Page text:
Employment Tribunal claims are a fear-factor for many businesses, and the Government says this fear is stifling job creation. By making it harder for employees to lodge claims, it hopes employers will be more confident in hiring new workers. But will proposed changes have a real impact on UK unemployment? Tim Brown reports.
186,000 claimants issued employment tribunal (ET) claims in the year ending March 31 2012, a drop of 15% on the year before and a 33% drop from 2009-2010. Though because claimants can bring more than one claim, there were actually 321,000 jurisdictional claims lodged.
On average only 25% of claims get as far as a tribunal and the rest reach a settlement or are withdrawn. But even so, those headline numbers are staggering and an understandable concern for employers. With approximately 62 million workers in the UK, that equates to 3 claimants per thousand workers.
The Government picked up on employer concerns in its consultation paper Ending the Employment Relationship. “Such concerns are driving various Government proposals to give employers additional tools to hire and fire staff more easily,” says Nikki Duncan Partner at law firm Michelmores. “The combination of these changes is undoubtedly likely to make claimants think twice about lodging claims.”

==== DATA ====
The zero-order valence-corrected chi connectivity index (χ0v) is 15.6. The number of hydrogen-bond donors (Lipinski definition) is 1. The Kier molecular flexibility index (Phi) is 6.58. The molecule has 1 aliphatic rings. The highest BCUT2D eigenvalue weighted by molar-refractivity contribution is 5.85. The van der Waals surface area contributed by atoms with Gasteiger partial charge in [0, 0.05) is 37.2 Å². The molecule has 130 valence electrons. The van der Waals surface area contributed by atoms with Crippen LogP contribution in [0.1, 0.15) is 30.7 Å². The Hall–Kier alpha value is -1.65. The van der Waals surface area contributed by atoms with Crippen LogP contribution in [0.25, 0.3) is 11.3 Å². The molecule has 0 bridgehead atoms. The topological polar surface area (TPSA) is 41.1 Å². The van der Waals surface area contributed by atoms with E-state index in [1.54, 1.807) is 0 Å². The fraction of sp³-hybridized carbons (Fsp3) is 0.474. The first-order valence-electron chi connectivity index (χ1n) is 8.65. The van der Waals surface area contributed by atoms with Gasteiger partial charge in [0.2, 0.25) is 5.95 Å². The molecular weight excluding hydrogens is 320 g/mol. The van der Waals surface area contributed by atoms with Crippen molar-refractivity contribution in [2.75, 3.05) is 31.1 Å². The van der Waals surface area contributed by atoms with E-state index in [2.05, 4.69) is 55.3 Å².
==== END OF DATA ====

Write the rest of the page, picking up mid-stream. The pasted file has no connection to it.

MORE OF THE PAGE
These tools include:
- The planned early introduction of capped compensatory awards
- An increase in the minimum period of employment for unfair dismissal to two years (already in place)
- The introduction of Employment Tribunal fees
- The requirement for mandatory consultation with the Advisory, Conciliation and Arbitration Service (Acas).
- However, it is unclear whether these changes will actually result in the outcome they have been designed to achieve: more jobs.
Paula Whelan, employment law partner at law firm Shakespeares, says that in its current form, the unfair dismissal claims process is often perceived as being weighted in favour of the employee, but that the changes should help reduce the risk for employers.
“A decision to settle tends to be reached when you are actually staring down the barrel of a day in court” – David Beswick, partner at Eversheds LLP